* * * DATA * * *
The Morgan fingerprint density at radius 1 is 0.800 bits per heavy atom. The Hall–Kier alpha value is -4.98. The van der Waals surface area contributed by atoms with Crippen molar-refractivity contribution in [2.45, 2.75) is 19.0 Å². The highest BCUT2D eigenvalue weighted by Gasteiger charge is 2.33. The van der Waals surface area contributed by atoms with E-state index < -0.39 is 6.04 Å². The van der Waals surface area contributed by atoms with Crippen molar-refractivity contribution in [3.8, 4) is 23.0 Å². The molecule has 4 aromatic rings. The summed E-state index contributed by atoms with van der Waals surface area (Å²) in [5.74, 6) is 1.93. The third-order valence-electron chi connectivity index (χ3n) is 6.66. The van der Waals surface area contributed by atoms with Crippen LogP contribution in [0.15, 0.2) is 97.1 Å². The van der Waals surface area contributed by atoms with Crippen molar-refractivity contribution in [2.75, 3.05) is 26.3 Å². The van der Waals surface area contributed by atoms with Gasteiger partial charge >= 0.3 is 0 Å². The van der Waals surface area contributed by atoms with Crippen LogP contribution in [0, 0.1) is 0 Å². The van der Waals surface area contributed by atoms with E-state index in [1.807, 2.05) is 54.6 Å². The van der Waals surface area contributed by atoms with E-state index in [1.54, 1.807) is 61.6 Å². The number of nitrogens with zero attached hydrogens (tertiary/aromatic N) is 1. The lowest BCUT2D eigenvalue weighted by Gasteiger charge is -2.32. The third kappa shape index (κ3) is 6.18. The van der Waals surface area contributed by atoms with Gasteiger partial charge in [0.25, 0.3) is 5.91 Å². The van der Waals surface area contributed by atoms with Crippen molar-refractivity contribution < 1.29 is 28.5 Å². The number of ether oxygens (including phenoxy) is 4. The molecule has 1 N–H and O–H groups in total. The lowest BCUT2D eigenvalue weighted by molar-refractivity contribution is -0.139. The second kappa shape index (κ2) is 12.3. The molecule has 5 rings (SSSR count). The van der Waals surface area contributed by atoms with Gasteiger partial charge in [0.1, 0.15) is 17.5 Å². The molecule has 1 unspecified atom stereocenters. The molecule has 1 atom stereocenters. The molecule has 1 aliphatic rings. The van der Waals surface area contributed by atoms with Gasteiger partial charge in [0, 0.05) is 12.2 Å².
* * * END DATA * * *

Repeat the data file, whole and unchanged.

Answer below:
The Morgan fingerprint density at radius 1 is 0.800 bits per heavy atom. The Hall–Kier alpha value is -4.98. The van der Waals surface area contributed by atoms with Crippen molar-refractivity contribution in [2.45, 2.75) is 19.0 Å². The highest BCUT2D eigenvalue weighted by Gasteiger charge is 2.33. The van der Waals surface area contributed by atoms with E-state index < -0.39 is 6.04 Å². The van der Waals surface area contributed by atoms with Crippen molar-refractivity contribution in [3.8, 4) is 23.0 Å². The molecule has 4 aromatic rings. The summed E-state index contributed by atoms with van der Waals surface area (Å²) in [5.74, 6) is 1.93. The third-order valence-electron chi connectivity index (χ3n) is 6.66. The van der Waals surface area contributed by atoms with Crippen LogP contribution in [0.15, 0.2) is 97.1 Å². The van der Waals surface area contributed by atoms with Crippen molar-refractivity contribution in [2.75, 3.05) is 26.3 Å². The van der Waals surface area contributed by atoms with Gasteiger partial charge >= 0.3 is 0 Å². The van der Waals surface area contributed by atoms with Crippen LogP contribution in [0, 0.1) is 0 Å². The van der Waals surface area contributed by atoms with E-state index in [1.807, 2.05) is 54.6 Å². The van der Waals surface area contributed by atoms with E-state index in [1.54, 1.807) is 61.6 Å². The number of nitrogens with zero attached hydrogens (tertiary/aromatic N) is 1. The lowest BCUT2D eigenvalue weighted by Gasteiger charge is -2.32. The third kappa shape index (κ3) is 6.18. The van der Waals surface area contributed by atoms with Gasteiger partial charge in [0.25, 0.3) is 5.91 Å². The van der Waals surface area contributed by atoms with Crippen molar-refractivity contribution < 1.29 is 28.5 Å². The number of ether oxygens (including phenoxy) is 4. The molecule has 1 N–H and O–H groups in total. The lowest BCUT2D eigenvalue weighted by molar-refractivity contribution is -0.139. The second kappa shape index (κ2) is 12.3. The molecule has 5 rings (SSSR count). The van der Waals surface area contributed by atoms with Gasteiger partial charge in [0.1, 0.15) is 17.5 Å². The molecule has 1 unspecified atom stereocenters. The molecule has 1 atom stereocenters. The molecule has 1 aliphatic rings. The van der Waals surface area contributed by atoms with Gasteiger partial charge in [0, 0.05) is 12.2 Å².